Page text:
Skip to comments.3 Lies They Tell Us About Budget Deficits
Posted on 01/05/2012 4:34:25 AM PST by SeekAndFind
Thanks to an explosion of Keynesian deficit spending around the world, an explosion that has predictably correlated with weak economic output, major ink is being spilled about the economic crack-up unfolding before our eyes. To state the obvious, wasteful, capital destroying governments can only spend what they first extract from the private sector.
The first lie we're regularly told about budget deficits. Supposedly the latter are bad, but looked at through a basic economic prism, would we prefer a balanced budget in the U.S. that coincides with $3 trillion in annual spending, or an annual budget deficit of $500 billion occurring in concert with spending of $1 trillion? Economic logic says we'd much prefer deficit spending that coincides with much lower spending in total. Once again, governments destroy capital, while private actors seek to expand it. Governments that spend less necessarily leave more capital in the hands of the productive, so for commentators to bemoan deficits while ignoring the bigger problem of spending is for them to engage in an act of willful blindness.
Another lie we're told by the well-meaning in our midst is that "we can't afford it." We can't afford troops around the world and the various military adventures that heavily deployed troops lead to, we can't afford more entitlement spending, and we can't afford government subsidization of home ownership.
While the above is partially true, the reason it's not is rarely articulated. We can't afford a global troop presence because it's a waste of human and financial capital that could otherwise be deployed in more productive areas. War is tautologically a wealth destroyer, and worst of all it's a human capital destroyer, so that's why we can't afford it. Entitlement spending works against the very saving that authors our economic advancement, plus it's a work disincentive that similarly retards our advancement. Home ownership subsidies cruelly lock individuals into a location at a time when financial capital moves at the speed of a mouse click. We can't afford housing subsidies because they make us immobile at a time when the capital that funds the creation of companies and jobs is highly mobile.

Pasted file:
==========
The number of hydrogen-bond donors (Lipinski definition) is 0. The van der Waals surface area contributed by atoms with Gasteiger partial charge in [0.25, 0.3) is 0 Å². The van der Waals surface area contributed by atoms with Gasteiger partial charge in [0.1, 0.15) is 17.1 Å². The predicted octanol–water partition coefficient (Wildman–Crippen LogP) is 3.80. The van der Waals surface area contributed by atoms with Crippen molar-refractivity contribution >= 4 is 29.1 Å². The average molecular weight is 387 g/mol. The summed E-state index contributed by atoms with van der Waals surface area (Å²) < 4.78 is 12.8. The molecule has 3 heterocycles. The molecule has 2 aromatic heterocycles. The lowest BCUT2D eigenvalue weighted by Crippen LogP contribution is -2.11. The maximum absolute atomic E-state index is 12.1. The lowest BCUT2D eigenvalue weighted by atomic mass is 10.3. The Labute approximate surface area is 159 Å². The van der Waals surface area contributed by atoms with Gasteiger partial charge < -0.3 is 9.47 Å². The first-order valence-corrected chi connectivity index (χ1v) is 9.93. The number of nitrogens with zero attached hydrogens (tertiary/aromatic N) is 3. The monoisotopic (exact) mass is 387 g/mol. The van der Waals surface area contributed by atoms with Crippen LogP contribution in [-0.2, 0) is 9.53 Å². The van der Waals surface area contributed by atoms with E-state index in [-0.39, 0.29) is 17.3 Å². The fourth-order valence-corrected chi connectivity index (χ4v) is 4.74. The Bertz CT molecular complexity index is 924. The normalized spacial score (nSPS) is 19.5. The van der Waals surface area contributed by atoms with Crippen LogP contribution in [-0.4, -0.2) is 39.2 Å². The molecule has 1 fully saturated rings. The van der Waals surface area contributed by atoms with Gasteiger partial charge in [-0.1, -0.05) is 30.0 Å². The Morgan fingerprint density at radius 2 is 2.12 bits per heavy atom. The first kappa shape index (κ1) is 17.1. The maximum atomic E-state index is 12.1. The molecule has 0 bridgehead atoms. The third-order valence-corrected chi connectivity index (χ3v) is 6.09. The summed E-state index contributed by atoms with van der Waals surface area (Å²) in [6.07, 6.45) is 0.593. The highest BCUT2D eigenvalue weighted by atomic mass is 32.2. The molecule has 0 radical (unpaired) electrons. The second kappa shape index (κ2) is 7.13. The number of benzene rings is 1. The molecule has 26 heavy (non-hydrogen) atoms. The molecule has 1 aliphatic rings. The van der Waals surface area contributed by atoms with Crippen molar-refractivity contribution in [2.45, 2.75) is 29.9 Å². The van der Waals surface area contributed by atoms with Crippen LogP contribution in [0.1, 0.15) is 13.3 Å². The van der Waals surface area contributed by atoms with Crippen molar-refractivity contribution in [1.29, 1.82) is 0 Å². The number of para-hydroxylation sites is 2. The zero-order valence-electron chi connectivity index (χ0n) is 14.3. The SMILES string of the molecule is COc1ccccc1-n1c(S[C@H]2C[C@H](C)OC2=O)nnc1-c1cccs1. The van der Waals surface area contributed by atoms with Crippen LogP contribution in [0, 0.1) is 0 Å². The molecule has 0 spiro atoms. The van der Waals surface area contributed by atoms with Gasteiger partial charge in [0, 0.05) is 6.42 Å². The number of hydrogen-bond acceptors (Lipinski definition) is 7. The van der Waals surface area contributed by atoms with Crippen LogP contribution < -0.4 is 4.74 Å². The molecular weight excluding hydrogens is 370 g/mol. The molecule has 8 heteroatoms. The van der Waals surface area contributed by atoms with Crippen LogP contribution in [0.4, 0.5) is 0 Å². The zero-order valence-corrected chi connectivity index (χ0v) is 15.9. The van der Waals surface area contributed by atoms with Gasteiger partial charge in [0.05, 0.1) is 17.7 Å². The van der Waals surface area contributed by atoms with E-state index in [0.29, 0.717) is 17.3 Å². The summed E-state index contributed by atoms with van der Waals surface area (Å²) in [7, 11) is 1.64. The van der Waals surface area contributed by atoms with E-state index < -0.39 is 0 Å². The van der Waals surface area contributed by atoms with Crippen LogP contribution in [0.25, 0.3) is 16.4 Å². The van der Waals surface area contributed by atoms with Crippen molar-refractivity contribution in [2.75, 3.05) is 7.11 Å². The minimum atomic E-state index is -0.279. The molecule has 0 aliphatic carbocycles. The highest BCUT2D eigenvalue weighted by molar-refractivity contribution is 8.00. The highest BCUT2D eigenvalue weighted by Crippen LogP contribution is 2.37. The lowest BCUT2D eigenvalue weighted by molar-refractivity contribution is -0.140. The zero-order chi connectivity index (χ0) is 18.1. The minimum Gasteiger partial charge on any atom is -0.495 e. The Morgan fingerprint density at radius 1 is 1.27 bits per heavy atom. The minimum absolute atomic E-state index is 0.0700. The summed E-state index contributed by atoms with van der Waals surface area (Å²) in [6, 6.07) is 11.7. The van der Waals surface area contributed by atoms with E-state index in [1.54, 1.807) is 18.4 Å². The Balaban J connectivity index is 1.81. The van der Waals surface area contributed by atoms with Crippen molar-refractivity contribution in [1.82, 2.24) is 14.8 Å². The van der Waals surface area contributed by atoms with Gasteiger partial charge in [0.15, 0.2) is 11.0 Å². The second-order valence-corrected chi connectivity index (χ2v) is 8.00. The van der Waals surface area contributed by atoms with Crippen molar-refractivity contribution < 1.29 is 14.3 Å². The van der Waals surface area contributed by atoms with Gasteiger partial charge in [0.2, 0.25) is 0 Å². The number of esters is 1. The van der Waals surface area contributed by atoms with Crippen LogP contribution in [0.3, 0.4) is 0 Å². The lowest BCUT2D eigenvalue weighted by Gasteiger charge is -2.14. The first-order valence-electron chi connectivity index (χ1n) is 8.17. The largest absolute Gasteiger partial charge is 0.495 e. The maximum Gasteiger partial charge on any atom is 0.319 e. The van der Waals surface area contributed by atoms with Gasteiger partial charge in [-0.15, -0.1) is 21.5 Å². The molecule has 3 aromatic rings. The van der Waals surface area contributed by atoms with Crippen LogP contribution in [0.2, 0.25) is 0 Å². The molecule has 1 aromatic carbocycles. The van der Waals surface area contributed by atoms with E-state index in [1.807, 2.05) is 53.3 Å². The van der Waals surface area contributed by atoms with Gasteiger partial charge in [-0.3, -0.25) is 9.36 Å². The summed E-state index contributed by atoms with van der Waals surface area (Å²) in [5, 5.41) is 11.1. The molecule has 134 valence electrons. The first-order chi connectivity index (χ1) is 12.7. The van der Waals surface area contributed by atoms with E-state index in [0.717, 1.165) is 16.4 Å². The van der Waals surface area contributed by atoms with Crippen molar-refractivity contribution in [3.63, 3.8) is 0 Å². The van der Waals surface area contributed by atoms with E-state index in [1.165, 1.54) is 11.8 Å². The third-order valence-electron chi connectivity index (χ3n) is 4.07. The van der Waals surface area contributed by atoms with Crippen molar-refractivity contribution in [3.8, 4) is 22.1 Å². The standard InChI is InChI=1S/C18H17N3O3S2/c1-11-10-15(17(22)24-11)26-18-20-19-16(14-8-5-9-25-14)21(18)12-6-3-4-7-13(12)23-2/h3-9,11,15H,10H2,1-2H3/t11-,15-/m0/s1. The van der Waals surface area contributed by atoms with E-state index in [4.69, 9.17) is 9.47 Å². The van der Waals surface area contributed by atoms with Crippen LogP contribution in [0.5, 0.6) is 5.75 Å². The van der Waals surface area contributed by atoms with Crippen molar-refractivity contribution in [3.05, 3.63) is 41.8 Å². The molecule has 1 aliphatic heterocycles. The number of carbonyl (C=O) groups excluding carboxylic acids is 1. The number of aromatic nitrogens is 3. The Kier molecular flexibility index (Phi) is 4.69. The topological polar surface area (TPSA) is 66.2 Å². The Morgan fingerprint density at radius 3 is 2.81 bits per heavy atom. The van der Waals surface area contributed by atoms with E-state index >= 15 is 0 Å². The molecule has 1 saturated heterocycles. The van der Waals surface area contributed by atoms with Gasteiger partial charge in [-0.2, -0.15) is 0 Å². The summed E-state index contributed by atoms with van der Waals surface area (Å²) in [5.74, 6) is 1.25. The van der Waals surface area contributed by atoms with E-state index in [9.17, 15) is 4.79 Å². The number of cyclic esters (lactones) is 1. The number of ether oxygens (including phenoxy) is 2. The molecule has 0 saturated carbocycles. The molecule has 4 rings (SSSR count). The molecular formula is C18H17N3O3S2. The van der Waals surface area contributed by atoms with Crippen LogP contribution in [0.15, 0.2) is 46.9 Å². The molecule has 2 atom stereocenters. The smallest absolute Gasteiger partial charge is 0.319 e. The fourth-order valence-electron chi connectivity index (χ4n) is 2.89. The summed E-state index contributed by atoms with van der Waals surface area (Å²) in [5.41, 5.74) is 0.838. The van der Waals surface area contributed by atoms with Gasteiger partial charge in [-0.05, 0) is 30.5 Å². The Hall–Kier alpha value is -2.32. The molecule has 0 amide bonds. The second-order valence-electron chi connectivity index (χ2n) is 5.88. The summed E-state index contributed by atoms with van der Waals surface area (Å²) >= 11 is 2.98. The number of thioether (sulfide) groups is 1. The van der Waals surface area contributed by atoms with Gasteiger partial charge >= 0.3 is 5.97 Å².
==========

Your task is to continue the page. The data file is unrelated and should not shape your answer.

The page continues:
All of which brings us to the most popular lie about budget deficits at the moment, which says that the deficit troubles of governments mostly in Europe threaten the global economy. What a laugh, and to understand why it is, we must ask ourselves why it's a problem when governments can no longer attract investors to fund their ongoing capital destruction.
If so, we'll then see that far from an economic problem, something quite beautiful is occurring before our eyes. Investors are presently telling various European nations "you can't afford it," and if left alone, this market-driven reality will ensure smaller governments forced to get by on less. Looked at in terms of the proverbial shoemaker bereft of funds to purchase equipment necessary for more output, governments being put on smaller allowances signals a greater amount of capital to be accessed by those eager to be productive.
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Nice summary of socialism.
The biggest lie is to focus on the deficit as the problem. The “Deficit” isn’t the problem. Spending is. Spending is completely out of control. It goes up and up and up. Taxes are at or a bit higher than their historical average. They are tilted heavily toward the top 10% of people in terms of income. And yet the Welfare State has a ravenous appetite for more and more money. No one wants to admit this or those who do aren’t doing a good enough job.
Interesting about the author’s contention that housing subsidies are counterproductive. I agree to some extent. We have all read the stories of people needing to move to another area for work but they are tied to their house and either must remain living in it or they make the decision to maintain two residences, if they have the means. Otoh, if one is fortunate enough have an entrenched job/profession in a fixed location, then buying and owning a home is typically the best use of family resources.
It is guns versus butter re government spending. The Dems want to use any money saved from reduced defense spending to keep the unsustainable welfare state from collapsing--at least for a little while longer.
Last time I read the Constitution, defense and national security are primary responsibilities of government.
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